Currently a director with the LFA, McCoy-Naperstkow believes she can be an effective and strong voice at the board table of the OFA. For her, being a zone director is all about “service to your community and service to the membership” – taking a grassroots approach to the position.

“I see my role really as representing the membership of the OFA that are in Zone 8,” she explains. “That is bringing their concerns and issues to the table – issues specific to the zone and Eastern Ontario.”

Among these issues is the adverse impact the record rainfall in the zone this year – preceded by drought conditions in 2016 and a mild winter – has had on the planting, growing and harvesting of crops. It’s a situation, she says, that is “pretty devastating” to the agricultural industry here.

“I want to work with the county federations, as well as the OFA board, and move forward concerns to the provincial government to get support and solutions,” she noted.

Other issues that have been brought to her attention in recent months include:

  • Municipal land tax assessments;
  • Farm land values;
  • Land use planning and urban development;
  • Livestock kill compensation program changes;
  • Minimum wage;
  • Wet land designations;
  • Noxious weeds;
  • Rural broadband;
  • Climate change;
  • Taxation on value-added operations;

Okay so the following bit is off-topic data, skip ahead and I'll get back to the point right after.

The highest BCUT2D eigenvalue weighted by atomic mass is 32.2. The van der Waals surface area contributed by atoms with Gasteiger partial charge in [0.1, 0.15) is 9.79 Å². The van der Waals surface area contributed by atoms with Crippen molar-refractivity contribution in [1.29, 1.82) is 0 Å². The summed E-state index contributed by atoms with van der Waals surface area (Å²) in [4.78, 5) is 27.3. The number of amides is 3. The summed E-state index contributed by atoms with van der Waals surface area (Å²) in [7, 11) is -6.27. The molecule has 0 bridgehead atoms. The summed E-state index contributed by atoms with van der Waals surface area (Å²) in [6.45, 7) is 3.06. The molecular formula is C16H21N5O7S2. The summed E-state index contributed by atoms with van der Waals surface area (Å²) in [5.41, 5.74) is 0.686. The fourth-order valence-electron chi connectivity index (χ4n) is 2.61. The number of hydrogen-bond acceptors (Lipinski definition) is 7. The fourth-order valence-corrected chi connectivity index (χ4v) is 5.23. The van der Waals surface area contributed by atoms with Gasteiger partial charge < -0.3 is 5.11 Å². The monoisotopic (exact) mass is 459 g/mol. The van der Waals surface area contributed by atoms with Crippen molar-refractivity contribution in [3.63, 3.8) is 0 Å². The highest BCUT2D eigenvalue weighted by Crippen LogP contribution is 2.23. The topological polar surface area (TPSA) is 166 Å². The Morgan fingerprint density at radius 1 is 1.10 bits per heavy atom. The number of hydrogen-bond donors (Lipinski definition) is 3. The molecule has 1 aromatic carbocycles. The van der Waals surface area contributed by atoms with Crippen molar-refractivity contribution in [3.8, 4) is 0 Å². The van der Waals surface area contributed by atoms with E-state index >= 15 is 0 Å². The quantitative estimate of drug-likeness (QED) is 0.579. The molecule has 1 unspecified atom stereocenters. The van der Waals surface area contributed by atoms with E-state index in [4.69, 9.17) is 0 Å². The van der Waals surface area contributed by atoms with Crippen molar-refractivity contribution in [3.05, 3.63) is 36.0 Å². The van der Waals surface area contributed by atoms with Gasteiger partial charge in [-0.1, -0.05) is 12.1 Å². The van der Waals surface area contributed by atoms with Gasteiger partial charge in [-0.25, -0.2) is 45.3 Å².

• Hydro, energy and natural gas costs;
  • Rural schools.

Another matter of concern for McCoy-Naperstkow is the mental health of farmers, particularly with what they’ve had to endure weatherwise the past two years. She points to an online stress and resilience survey undertaken by the University of Guelph from September 2015 to January 2016, in which 1,100 farmers across Canada responded. One of the survey findings was that stress, anxiety, depression and emotional exhaustion are higher among farmers than other groups.

“Mental health is a very important issue across the board,” she asserted.

The zone director’s position carries a three-year term with the new term taking effect on Nov. 22. The job is a busy one entailing attending the monthly directors’ meetings for each of the regions in the zone, as well as travelling to Guelph for a few days each month for the OFA board meeting. Also, as part of being available to the membership, the zone director attends fairs, farm shows and other community and agricultural related events.

McCoy-Naperstkow says she is ready to make that commitment.

“I have the blessing of my family and have worked it out with the farm that there’s enough help so I can take time to go to board meetings (in Guelph),” she mentioned.

McCoy-Napersktow says she has a great deal of respect for Pretty-Straathof and considers her to be a friend. In her view, they simply have different skills sets.

“Our views are different, our approaches are different,” she stated. “Right now, I feel my approach may be what the membership needs.”

A mailout was sent to the approximately 1,500 federation members in Zone 8 in early August explaining the voting process. The mailout included information about the candidates running and the three options for voting – mail-in ballot, by phone or online.

Voting commenced on Aug. 21 and will close on Fri., Sept. 8. McCoy-Naperstkow is hoping for a better voter turnout than the average five to 10 per cent previously reported in the past for zone director elections across the province.

“People should vote because they are members of an organization that has the ability to work on their behalf on many issues,” she asserted.